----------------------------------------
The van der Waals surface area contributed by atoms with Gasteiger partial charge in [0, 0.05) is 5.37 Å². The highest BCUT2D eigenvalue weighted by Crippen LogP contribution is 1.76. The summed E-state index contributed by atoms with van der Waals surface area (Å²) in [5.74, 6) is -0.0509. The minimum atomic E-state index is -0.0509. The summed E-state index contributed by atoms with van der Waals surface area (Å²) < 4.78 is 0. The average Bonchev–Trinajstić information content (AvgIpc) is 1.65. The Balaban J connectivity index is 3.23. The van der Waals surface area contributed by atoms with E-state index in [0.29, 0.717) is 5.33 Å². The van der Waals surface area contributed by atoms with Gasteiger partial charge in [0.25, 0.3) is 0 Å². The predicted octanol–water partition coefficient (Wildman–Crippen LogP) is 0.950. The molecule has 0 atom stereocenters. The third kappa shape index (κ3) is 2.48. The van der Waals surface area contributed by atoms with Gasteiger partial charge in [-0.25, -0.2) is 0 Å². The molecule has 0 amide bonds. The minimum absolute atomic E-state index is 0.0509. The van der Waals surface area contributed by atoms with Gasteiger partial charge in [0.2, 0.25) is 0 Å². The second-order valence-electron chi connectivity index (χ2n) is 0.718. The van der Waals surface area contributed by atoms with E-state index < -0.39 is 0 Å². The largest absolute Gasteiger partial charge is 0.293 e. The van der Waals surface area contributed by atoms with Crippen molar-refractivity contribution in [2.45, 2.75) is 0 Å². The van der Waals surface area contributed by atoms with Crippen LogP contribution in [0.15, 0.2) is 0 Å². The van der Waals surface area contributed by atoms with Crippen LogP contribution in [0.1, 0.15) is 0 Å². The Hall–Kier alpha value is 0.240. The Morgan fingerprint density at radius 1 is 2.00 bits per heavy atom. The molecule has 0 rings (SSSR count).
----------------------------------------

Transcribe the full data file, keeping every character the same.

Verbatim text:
The van der Waals surface area contributed by atoms with Gasteiger partial charge in [0, 0.05) is 5.37 Å². The highest BCUT2D eigenvalue weighted by Crippen LogP contribution is 1.76. The summed E-state index contributed by atoms with van der Waals surface area (Å²) in [5.74, 6) is -0.0509. The minimum atomic E-state index is -0.0509. The summed E-state index contributed by atoms with van der Waals surface area (Å²) < 4.78 is 0. The average Bonchev–Trinajstić information content (AvgIpc) is 1.65. The Balaban J connectivity index is 3.23. The van der Waals surface area contributed by atoms with E-state index in [0.29, 0.717) is 5.33 Å². The van der Waals surface area contributed by atoms with Gasteiger partial charge in [0.25, 0.3) is 0 Å². The predicted octanol–water partition coefficient (Wildman–Crippen LogP) is 0.950. The molecule has 0 atom stereocenters. The third kappa shape index (κ3) is 2.48. The van der Waals surface area contributed by atoms with Gasteiger partial charge in [-0.25, -0.2) is 0 Å². The molecule has 0 amide bonds. The minimum absolute atomic E-state index is 0.0509. The van der Waals surface area contributed by atoms with Gasteiger partial charge in [0.2, 0.25) is 0 Å². The second-order valence-electron chi connectivity index (χ2n) is 0.718. The van der Waals surface area contributed by atoms with E-state index < -0.39 is 0 Å². The largest absolute Gasteiger partial charge is 0.293 e. The van der Waals surface area contributed by atoms with Crippen molar-refractivity contribution in [2.45, 2.75) is 0 Å². The van der Waals surface area contributed by atoms with Crippen LogP contribution in [0.15, 0.2) is 0 Å². The van der Waals surface area contributed by atoms with Crippen LogP contribution in [0.1, 0.15) is 0 Å². The Hall–Kier alpha value is 0.240. The Morgan fingerprint density at radius 1 is 2.00 bits per heavy atom. The molecule has 0 rings (SSSR count).